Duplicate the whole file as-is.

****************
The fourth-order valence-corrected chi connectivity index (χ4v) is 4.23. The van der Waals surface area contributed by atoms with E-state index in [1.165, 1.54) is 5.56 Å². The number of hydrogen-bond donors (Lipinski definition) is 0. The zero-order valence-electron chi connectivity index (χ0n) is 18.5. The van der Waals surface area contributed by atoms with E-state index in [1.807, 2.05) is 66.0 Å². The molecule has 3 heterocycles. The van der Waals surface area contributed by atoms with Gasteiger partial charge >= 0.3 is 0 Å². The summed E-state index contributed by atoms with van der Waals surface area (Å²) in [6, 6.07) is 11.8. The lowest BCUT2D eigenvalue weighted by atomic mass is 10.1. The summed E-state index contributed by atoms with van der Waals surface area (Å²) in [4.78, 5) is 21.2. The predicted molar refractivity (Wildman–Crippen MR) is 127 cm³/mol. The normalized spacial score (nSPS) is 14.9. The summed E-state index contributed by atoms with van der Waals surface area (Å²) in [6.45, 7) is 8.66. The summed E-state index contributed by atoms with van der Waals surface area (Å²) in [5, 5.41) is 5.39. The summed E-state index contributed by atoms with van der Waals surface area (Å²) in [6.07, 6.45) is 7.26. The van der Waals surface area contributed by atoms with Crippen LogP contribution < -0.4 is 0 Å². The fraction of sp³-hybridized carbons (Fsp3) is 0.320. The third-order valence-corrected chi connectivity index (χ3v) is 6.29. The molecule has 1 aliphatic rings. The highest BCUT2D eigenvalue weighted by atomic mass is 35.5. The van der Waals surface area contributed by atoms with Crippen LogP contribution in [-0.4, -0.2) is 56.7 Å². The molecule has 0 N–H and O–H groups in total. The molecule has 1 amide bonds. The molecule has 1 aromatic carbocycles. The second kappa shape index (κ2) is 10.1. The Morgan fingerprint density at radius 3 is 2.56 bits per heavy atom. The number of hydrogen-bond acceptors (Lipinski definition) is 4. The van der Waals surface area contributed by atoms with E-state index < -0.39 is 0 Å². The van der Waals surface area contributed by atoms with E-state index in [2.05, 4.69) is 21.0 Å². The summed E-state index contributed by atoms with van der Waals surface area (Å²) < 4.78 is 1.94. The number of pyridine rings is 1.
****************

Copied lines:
The fourth-order valence-corrected chi connectivity index (χ4v) is 4.23. The van der Waals surface area contributed by atoms with E-state index in [1.165, 1.54) is 5.56 Å². The number of hydrogen-bond donors (Lipinski definition) is 0. The zero-order valence-electron chi connectivity index (χ0n) is 18.5. The van der Waals surface area contributed by atoms with E-state index in [1.807, 2.05) is 66.0 Å². The molecule has 3 heterocycles. The van der Waals surface area contributed by atoms with Gasteiger partial charge >= 0.3 is 0 Å². The summed E-state index contributed by atoms with van der Waals surface area (Å²) in [6, 6.07) is 11.8. The lowest BCUT2D eigenvalue weighted by atomic mass is 10.1. The summed E-state index contributed by atoms with van der Waals surface area (Å²) in [4.78, 5) is 21.2. The predicted molar refractivity (Wildman–Crippen MR) is 127 cm³/mol. The normalized spacial score (nSPS) is 14.9. The summed E-state index contributed by atoms with van der Waals surface area (Å²) in [6.45, 7) is 8.66. The summed E-state index contributed by atoms with van der Waals surface area (Å²) in [5, 5.41) is 5.39. The summed E-state index contributed by atoms with van der Waals surface area (Å²) in [6.07, 6.45) is 7.26. The van der Waals surface area contributed by atoms with Crippen LogP contribution < -0.4 is 0 Å². The fraction of sp³-hybridized carbons (Fsp3) is 0.320. The third-order valence-corrected chi connectivity index (χ3v) is 6.29. The molecule has 1 aliphatic rings. The highest BCUT2D eigenvalue weighted by atomic mass is 35.5. The van der Waals surface area contributed by atoms with Crippen LogP contribution in [-0.4, -0.2) is 56.7 Å². The molecule has 0 N–H and O–H groups in total. The molecule has 1 amide bonds. The molecule has 1 aromatic carbocycles. The second kappa shape index (κ2) is 10.1. The Morgan fingerprint density at radius 3 is 2.56 bits per heavy atom. The number of hydrogen-bond acceptors (Lipinski definition) is 4. The van der Waals surface area contributed by atoms with E-state index < -0.39 is 0 Å². The van der Waals surface area contributed by atoms with E-state index in [2.05, 4.69) is 21.0 Å². The summed E-state index contributed by atoms with van der Waals surface area (Å²) < 4.78 is 1.94. The number of pyridine rings is 1.